I have a funny feeling that many if not all of the films from the 1930s will follow a similar pattern: a type-cast and suave leading man will confront himself and his peers in pursuit of a beautiful woman or a lofty dream – two sides of the same coin, if you will.
This man will have conflicts, both internal and external. He will be a rapscallion, but will show sensitive tendencies. His supporting cast of friends, acquaintances, enemies, nemeses, lovers and extras each will bring out a certain quality in him to move some semblance, or in the best cases, a very clear plot along from Point A to Point B and sometimes to point C or D. There will be a series of obstacles, some grand in nature, a few subtle, for this flawed hero to overcome to achieve his goal.
Nineteen thirty six’s San Francisco fits this mold with some minor edges. For this iteration, Clark Gable in pre-Gone With The Wind form pairs with Jeanette MacDonald, Spencer Tracy and Jack Holt to form a lovers’ tango in 1905 San Francisco. The plot plays out thusly: MacDonald whisks into the Bay Area as a simple pastor’s daughter, Mary Blake, with a magical voice looking for work as an entertainer of sorts. After little to no luck for several weeks, Blake stumbles into Gable’s saloon/cabaret/bar The Paradise Club, where said club’s proprietor, Gable as “Blackie” Norton, hires her on the spot, because, see, Norton is a natural talent scout and an everyman’s man with an infallible “code.” The movie does a particularly good job in painting two of its leads within the first interaction:
Blackie Norton (Gable): Well sister, what’s your racket?
Mary Blake (MacDonald): I’m a singer!
Blackie Norton: Let’s see your legs!
Mary Blake: I said, I’m a singer!
Blackie Norton: Alright, let’s see your legs!
To further showcase Blackie’s unorthodox tendencies, Spencer Tracy fills the role of a childhood friend-turned-minister, Tim Mullin. Mullin immediately takes a liking to Blake – daughter of a pastor, singer in a church choir and god-fearing all the same. But Mullin plays a hovering moral ideologue and is often found prickling Blackie’s motives. His presence is more annoying than it is expository. We get no back story as to why Blackie has spurned religion, except that he just did. Too bad because it could have added depth to his bizarre, supercilious character.
Now enter Jack Holt as opera connoisseur Jack Burley: Blackie’s perfect and obvious foil. Where Blackie is crude, Burley is refined. Where Blackie is a dastardly fellow, Burley is a refined gentleman. What Blackie lacks in propriety he makes up for in passion and what Burley lacks in determined excitement he covers with a sensibility. Both these men vie for Mary Blake and both fall head-over-heels for her in an indeterminate period of time, which I’ll peg between three and eighteen months.I don’t buy it – the woman (an especially Jeanette MacDonald’s reading of the character) can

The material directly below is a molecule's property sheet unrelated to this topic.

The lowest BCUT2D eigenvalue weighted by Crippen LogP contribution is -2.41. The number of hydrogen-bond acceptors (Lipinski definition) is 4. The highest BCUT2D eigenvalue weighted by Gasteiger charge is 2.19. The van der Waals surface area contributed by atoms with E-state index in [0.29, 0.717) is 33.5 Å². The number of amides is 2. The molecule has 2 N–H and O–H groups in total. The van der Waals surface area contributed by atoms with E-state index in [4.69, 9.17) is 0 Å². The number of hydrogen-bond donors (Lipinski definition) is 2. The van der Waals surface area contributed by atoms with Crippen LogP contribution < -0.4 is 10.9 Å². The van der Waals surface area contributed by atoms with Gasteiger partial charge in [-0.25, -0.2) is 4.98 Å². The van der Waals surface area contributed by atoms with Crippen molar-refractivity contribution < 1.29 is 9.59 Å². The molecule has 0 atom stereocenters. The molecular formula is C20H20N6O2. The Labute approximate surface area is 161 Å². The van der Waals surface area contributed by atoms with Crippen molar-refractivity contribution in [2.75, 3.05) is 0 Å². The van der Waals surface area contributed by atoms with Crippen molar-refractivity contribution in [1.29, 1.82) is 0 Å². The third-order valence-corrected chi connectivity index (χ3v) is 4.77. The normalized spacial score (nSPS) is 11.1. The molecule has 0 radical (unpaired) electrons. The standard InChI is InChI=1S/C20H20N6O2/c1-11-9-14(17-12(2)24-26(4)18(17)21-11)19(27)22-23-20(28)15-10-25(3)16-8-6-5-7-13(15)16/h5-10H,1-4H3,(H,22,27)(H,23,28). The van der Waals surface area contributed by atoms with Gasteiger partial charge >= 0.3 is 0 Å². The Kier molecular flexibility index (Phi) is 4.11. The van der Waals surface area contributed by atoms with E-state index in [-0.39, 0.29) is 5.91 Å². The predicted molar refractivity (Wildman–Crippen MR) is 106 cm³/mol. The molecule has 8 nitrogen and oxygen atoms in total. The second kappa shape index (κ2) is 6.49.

sing belt, sure, but what else about her drives these men to blows and the deus ex “legal” action? She’s not particularly suited for either man. Blackie likes her because…she’s not his usual type? Burley likes her because…his mother does?
Neither character is particularly interesting and the plot is quite vague. But I recognize the freshness in 1936 of these motifs and especially the ending montage scene, which is the most interesting part of the movie and is as good of a climax as any to pinpoint. It’s this innovative filmmaking technique, displaying the ante- and aftermath of the devastating ‘quake that is estimated to have killed between 700 and 3000 people. The ‘quake montage helps to tie up a few points in the plot, but does nothing to demonstrate a shift in character for any of the characters. What we see for San Francisco’s denouement is Blackie with a vague and bleeding head injury wandering around the streets of the demolished hill of a town looking for the woman he thinks he loves. And he finds her and….that’s about it.
Reservations aside, I can’t really view this movie with unclouded eyes: this movie was made in 1936 depicting a relatively short period of time in 1905-1906. In my mind both these milieux are equally far from my own setting in 2013; to put it in perspective, only a handful of people are still alive in the whole world who witnessed or lived through the earthquake compared to the relatively aware audience, whose youngest eyewitness would have been a mere 30. I recognize the importance of this movie in the annals of history, but only time will tell if fans will react to Argo in a similar vein in 2080.